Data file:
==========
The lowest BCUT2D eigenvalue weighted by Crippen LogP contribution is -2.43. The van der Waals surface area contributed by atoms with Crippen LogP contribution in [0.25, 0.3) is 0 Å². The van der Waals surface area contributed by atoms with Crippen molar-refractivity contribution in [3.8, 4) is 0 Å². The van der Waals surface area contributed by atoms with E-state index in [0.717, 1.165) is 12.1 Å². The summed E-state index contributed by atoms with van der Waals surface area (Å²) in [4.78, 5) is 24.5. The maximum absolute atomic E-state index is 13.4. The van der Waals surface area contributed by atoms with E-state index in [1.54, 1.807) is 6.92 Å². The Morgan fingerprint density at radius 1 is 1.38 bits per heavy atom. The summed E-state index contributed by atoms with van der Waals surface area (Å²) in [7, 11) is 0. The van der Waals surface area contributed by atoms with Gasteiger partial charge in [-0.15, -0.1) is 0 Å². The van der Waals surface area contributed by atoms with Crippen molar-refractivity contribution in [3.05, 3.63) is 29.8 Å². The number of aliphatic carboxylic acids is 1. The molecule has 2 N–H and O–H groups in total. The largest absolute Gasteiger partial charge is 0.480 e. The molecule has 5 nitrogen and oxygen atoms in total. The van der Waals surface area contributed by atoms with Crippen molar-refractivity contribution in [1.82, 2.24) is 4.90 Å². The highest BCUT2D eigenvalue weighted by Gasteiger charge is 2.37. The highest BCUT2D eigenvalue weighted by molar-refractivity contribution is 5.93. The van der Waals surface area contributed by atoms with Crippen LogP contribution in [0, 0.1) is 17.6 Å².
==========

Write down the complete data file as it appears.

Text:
The lowest BCUT2D eigenvalue weighted by Crippen LogP contribution is -2.43. The van der Waals surface area contributed by atoms with Crippen LogP contribution in [0.25, 0.3) is 0 Å². The van der Waals surface area contributed by atoms with Crippen molar-refractivity contribution in [3.8, 4) is 0 Å². The van der Waals surface area contributed by atoms with E-state index in [0.717, 1.165) is 12.1 Å². The summed E-state index contributed by atoms with van der Waals surface area (Å²) in [4.78, 5) is 24.5. The maximum absolute atomic E-state index is 13.4. The van der Waals surface area contributed by atoms with E-state index in [1.54, 1.807) is 6.92 Å². The Morgan fingerprint density at radius 1 is 1.38 bits per heavy atom. The summed E-state index contributed by atoms with van der Waals surface area (Å²) in [7, 11) is 0. The van der Waals surface area contributed by atoms with Gasteiger partial charge in [-0.15, -0.1) is 0 Å². The van der Waals surface area contributed by atoms with Crippen molar-refractivity contribution in [3.05, 3.63) is 29.8 Å². The number of aliphatic carboxylic acids is 1. The molecule has 2 N–H and O–H groups in total. The largest absolute Gasteiger partial charge is 0.480 e. The molecule has 5 nitrogen and oxygen atoms in total. The van der Waals surface area contributed by atoms with Crippen molar-refractivity contribution in [1.82, 2.24) is 4.90 Å². The highest BCUT2D eigenvalue weighted by Gasteiger charge is 2.37. The highest BCUT2D eigenvalue weighted by molar-refractivity contribution is 5.93. The van der Waals surface area contributed by atoms with Crippen LogP contribution in [0, 0.1) is 17.6 Å².